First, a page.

IRVIN J. JOHNSON, TAX COMMISSIONER OF DEKALB COUNTY v. DEKALB COUNTY, GEORGIA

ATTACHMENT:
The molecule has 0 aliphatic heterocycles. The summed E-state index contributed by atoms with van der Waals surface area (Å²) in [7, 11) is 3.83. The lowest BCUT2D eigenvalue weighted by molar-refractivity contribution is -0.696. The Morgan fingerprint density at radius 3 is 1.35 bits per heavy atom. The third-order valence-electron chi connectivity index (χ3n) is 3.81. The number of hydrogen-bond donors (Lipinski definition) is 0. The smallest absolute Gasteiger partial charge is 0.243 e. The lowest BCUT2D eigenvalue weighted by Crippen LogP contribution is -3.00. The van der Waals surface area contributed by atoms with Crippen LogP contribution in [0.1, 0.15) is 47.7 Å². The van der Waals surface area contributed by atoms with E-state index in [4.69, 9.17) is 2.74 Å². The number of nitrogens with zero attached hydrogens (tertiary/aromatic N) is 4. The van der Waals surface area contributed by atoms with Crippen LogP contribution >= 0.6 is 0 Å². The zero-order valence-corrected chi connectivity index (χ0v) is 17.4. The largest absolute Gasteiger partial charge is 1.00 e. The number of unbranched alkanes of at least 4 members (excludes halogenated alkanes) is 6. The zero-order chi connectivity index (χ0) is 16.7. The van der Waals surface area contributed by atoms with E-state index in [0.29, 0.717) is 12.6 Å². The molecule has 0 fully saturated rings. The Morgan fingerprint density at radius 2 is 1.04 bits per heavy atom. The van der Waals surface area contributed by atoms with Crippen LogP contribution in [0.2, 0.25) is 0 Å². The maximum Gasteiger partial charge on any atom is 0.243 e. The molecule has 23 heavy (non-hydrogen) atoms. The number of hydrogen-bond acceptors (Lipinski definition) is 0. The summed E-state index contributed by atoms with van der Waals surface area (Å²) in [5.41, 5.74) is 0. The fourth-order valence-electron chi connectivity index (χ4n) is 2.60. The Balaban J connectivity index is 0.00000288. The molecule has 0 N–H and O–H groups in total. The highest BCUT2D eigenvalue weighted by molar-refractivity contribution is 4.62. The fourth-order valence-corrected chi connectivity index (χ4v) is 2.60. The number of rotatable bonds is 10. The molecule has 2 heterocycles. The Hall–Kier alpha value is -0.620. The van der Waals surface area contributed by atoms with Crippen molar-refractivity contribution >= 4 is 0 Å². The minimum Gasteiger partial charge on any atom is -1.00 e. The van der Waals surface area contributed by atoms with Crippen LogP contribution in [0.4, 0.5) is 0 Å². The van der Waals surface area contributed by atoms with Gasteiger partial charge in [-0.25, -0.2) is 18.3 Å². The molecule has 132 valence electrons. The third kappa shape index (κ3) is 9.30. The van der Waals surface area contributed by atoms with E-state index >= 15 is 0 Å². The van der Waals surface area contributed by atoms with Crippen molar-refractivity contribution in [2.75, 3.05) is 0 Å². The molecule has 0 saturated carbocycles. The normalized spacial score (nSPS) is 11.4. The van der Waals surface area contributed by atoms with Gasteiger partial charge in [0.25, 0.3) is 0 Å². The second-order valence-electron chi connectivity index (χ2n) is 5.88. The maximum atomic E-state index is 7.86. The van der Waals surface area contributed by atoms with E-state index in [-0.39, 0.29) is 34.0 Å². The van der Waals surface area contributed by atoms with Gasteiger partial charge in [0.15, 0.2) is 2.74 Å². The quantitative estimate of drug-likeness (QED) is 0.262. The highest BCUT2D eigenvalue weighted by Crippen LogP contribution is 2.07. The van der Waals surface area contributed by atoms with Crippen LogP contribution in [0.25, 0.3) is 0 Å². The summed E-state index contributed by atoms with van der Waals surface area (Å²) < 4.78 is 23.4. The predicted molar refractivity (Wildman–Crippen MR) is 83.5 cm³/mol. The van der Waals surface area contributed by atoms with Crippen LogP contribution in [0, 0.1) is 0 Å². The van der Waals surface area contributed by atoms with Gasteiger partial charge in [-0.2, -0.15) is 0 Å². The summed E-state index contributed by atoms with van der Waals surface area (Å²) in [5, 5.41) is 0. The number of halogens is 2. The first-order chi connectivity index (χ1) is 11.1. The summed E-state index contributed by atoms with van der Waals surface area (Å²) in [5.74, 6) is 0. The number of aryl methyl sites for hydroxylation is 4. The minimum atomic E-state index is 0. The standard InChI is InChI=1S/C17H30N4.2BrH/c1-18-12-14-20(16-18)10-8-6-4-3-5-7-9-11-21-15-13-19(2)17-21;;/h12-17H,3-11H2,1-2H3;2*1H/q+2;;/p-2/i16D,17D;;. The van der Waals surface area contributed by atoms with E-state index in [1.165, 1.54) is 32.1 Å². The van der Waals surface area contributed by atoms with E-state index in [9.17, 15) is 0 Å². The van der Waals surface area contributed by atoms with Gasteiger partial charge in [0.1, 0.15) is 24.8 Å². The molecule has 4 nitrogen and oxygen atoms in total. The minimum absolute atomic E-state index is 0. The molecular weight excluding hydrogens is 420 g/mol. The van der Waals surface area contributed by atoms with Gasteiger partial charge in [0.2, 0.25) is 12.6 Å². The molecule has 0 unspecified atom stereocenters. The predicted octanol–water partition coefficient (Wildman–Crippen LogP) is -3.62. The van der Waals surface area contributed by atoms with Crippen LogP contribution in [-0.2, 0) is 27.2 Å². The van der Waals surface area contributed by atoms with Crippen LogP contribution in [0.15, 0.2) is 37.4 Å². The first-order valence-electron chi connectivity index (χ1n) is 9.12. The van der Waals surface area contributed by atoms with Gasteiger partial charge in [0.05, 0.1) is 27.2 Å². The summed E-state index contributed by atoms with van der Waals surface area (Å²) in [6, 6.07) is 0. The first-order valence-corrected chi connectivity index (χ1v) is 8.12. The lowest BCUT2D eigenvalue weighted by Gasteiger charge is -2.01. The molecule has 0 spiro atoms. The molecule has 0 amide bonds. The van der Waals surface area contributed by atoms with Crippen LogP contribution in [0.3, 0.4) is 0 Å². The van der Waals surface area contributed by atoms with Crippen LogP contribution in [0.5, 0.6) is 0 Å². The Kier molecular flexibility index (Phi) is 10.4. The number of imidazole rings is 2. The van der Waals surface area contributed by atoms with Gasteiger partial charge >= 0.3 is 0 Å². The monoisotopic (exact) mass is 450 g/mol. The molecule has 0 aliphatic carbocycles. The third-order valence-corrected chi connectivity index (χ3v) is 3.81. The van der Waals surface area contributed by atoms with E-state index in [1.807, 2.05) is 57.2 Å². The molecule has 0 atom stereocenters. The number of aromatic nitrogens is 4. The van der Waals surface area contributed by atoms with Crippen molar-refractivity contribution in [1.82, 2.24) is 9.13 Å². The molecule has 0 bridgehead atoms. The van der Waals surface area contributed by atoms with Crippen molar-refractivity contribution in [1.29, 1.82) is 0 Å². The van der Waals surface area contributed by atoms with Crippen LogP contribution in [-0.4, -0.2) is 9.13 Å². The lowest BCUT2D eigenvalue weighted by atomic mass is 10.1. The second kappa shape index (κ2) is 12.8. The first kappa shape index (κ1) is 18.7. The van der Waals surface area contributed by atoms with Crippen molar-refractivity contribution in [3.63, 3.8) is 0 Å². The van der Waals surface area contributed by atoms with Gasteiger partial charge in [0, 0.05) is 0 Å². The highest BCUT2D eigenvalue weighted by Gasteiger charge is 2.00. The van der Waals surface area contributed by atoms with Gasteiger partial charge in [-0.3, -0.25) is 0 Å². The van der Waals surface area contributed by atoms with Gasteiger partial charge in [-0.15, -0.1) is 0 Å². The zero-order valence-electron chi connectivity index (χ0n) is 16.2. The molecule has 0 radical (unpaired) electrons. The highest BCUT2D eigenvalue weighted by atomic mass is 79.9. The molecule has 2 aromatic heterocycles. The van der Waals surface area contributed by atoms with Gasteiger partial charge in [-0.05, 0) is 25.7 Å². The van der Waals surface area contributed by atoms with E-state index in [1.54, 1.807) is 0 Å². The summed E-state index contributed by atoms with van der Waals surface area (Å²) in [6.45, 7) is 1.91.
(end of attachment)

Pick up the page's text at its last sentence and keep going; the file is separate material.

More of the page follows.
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FIRST DIVISION BARNES, P. J., MCMILLIAN and MERCIER, JJ. NOTICE: Motions for reconsideration m us t be physically re ceived in our clerk’s office within ten days of the date of decision to be deemed timely filed. http://www.gaappeals.us/rules February 28, 2018 In the Court of Appeals of Georgia A17A1607. JOHNSON v. DEKALB COUNTY, GEORGIA. MERCIER, Judge. This appeal arises from two lawsuits filed by Irvin J. Johnson, the then-Chief Deputy Tax Commissioner of DeKalb County, against DeKalb County and DeKalb County election officials, seeking to be appointed DeKalb County Tax Commissioner, and challenging a special election for that office. The trial court consolidated the two cases. Following a bench trial, the trial court issued an order finding a local law, Ga. L. 2008, p. 3856, § 1, unconstitutional, declaring that Johnson succeeded to the office of DeKalb Tax Commissioner without the need for a special election, and denying Johnson’s request for attorney fees. The only issue on appeal is whether Johnson should have been awarded attorney fees pursuant to either OCGA § 45-9-21 (e) (2) 1 1 OCGA § 45-9-21 (e) (2) provides that “[i]n any civil case in which the county attorney has a conflict of interest which would ethically prevent the county attorney or the judicially-created method under Gwinnett County v. Yates, 265 Ga. 504 (458 SE2d 791) (1995).2 As discussed below, the trial court erred in failing to grant reasonable attorney fees under Yates, and as such, we reverse and remand. “In reviewing a bench trial, we view the evidence in the light most favorable to the trial court’s rulings, defer to the trial court’s credibility judgments, and will not set aside the trial court’s factual findings unless they are clearly erroneous . . .. But a trial court’s conclusions of law are subject to de novo review.” Smith v. Northside Hosp., Inc., ____ Ga. ____ (807 SE2d 909, 914) (2017) (citations and punctuation omitted). from representing both the county, the governing authority of the county, or another county officer or employee and the county officer, upon a determination by the chief judge of the superior court of the circuit in which the county is located that an ethical conflict exists, the county officer shall be authorized to employ individual legal counsel to represent such county officer in such matter. The governing authority of the county shall pay the reasonable fees of such individual counsel and all applicable court costs, deposition costs, witness fees and compensation, and all other like reasonable costs, expenses, and fees; provided, however, that such attorneys’ fees shall be no more than the rate paid to the county attorney for similar representation or in accordance with a schedule of rates for outside counsel adopted by the governing authority, if any. Such fees and costs shall be authorized by the chief judge of the superior court of the circuit in which the county is located. This subsection shall not apply unless the governing authority of the county has first denied a written request by a county officer for counsel.” 2 The appeal was originally filed with the Supreme Court of Georgia due to a claimed constitutional question, but as Johnson only appealed the denial of his request for attorney fees, the Supreme Court transferred the case to this Court. 2 OCGA § 48-5-128.1 (a) provides that “[i]n all counties of this state having a population of 550,000 or more according to the United States . . . census . . . and in which there exists the office of tax commissioner, the tax commissioner shall be required to appoint from among the assistants or deputies in his office a chief deputy.”3 In the instance of a vacancy in the office of tax commissioner in any county specified in OCGA § 48-5-128.1 (a), “the person appointed as chief deputy by the tax commissioner . . . shall succeed to the office of tax commissioner and fill the unexpired term of the tax commissioner of the county.” OCGA § 48-5-128.1 (c). However, on May 13, 2008, a local law, Ga. L. 2008, p. 3856, became effective and provided that in the event of a vacancy in the office of the DeKalb County Tax Commissioner, the vacancy should be filled by a special election. See Ga. L. 2008, p. 3856, § 2. On October 9, 2007, the Tax Commissioner of DeKalb County, Claudia G. Lawson, appointed Johnson as Chief Deputy Tax Commissioner. Thereafter, on November 30, 2015, Lawson tendered her letter of retirement to the Governor, effective December 31, 2015. In order to determine how the tax commissioner vacancy would be filled, and in an attempt to square the seemingly conflicting provisions in 3 The parties stipulated that at all times relevant hereto DeKalb County’s population exceeded 550,000. 3 OCGA § 48-5-128.1 and Ga. L. 2008 p. 3856, DeKalb County Attorney O. V. Brantley issued a memorandum, dated February 8, 2016, to the DeKalb County Election Director, Maxine Daniels, regarding Brantley’s interpretation of the pertinent laws. Brantley’s memorandum stated inter alia that “[t]hough reasonable minds may differ, the General Assembly likely intended for the Local Law to apply over the State Tax Commissioner Statute” and recommended that a special election be held to fill the tax commissioner vacancy. Johnson was one of several county officials to whom copies of the memorandum were sent. On February 18, 2016, a special election to fill the unexpired term of the DeKalb County Tax Commissioner was announced for May 24, 2016. Johnson qualified to run for the unexpired term of the tax commissioner. On May 18, 2016, Johnson filed a declaratory judgment action against DeKalb County, seeking a judgment holding Ga. L. 2008, p. 3856 unconstitutional, declaring the May 24, 2016 special election unconstitutional, and seeking specified interlocutory and permanent injunctive relief. The May 24, 2016 special election took place as scheduled between Johnson and two other candidates. None of the candidates received more than 50 percent of the votes. As a result, a run-off election was scheduled for July 26, 2016. On June 1, 2016, Johnson filed his second lawsuit. The second action was filed pursuant to the Election Code (OCGA § 21-2-524), named Daniels and the DeKalb County Board of 4 Registration and Election as defendants, and contested the results of the special election in which he had been a candidate. Following a bench trial, but prior to the trial court’s issuance of its final order, Johnson sent two written requests for attorney fees under both OCGA § 45-9-21 (e) (2) and Yates, dated August 10, 2016 and August 11, 2016 to counsel for the defendants. Johnson also filed, in the consolidated case, a petition for attorney fees and costs under OCGA § 45-9-21 (e) (2) and Yates. On September 9, 2016, the trial court issued its final order in the case, pertinently denying Johnson’s request for attorney fees, stating that Johnson had failed to follow the procedure required by OCGA § 45-9-21 (e) (2). The trial court did not make a finding as to whether Johnson was entitled to attorney fees under Yates. 1. Yates provides that where an official, acting in his official capacity, is required to hire outside counsel to assert a legal position the local government attorney cannot (because of a conflict in representing the local government) or will not assert, and the official is successful in asserting his or her position, the local government must pay the official’s attorney fees. Yates, supra at 508 (2). “The judicially-created method [under Yates] requires only that the governing authority’s attorney have a conflict of interest in representing the government official and that the official successfully assert his or her position in order 5 to have reasonable attorney fees paid by the local government.” Bd. of Commrs. v. Saba, 278 Ga. 176, 179 (2) (598 SE2d 437) (2004). “This is not because of any bad faith or improper conduct on the part of the local government. Rather, attorney fees in this instance are simply an expense of government operation.” Boswell v. Bramlett, 274 Ga. 50, 53 (3) (549 SE2d 100) (2001) (citation and punctuation omitted). In the instant case, the trial court stated that “clearly it’s a circumstance where the County Attorney had a conflict. . .” and “[i]t is palpably a circumstance in which the County Attorney had a conflict of interest.” Moreover, Johnson prevailed in his declaratory judgment action (though not on the election petition.)4 Because Johnson was acting in his official capacity in filing the declaratory judgment action,5 because the trial court ruled in favor of Johnson on the declaratory judgment claim he asserted in this action, and because the DeKalb County attorney could not assert Johnson’s position because of a conflict of interest, we conclude that Johnson is entitled to an award of reasonable attorney fees for the independent counsel he retained to represent him in the declaratory judgment action. See Boswell, supra. at 52-53 (3). Accordingly, 4 The trial court stated that its ruling was not under the election code, and specifically awarded court costs to Johnson for the declaratory judgment action only. 5 See generally Jennings v. McIntosh County Bd. of Commrs., 276 Ga. 842, 847 (5) (583 SE2d 839) (2003) (magistrate acted in her official capacity when she filed suit seeking compensation and a return to her duties as Clerk of the Magistrate Court of McIntosh County.) 6 we remand the case to the trial court for it to assess reasonable attorney fees in favor of Johnson. See Yates, supra at 509 (2).6 2. In light of our holding concerning the applicability of Yates to the case at bar, we need not address Johnson’s contention that he was entitled, in the alternative, to attorney fees under OCGA § 45-9-21 (e) (2). See generally Saba, supra at 181 (2). Judgment reversed and case remanded with direction. Barnes, P. J., and McMillian, J., concur. 6 This Court acknowledges that the judicially created method under Yates effectively swallows OCGA § 45-9-21 (e) (2). However, we are constrained to follow the Supreme Court. See Ga. Const. of 1983, Art. VI, Sec. VI, Par. VI. 7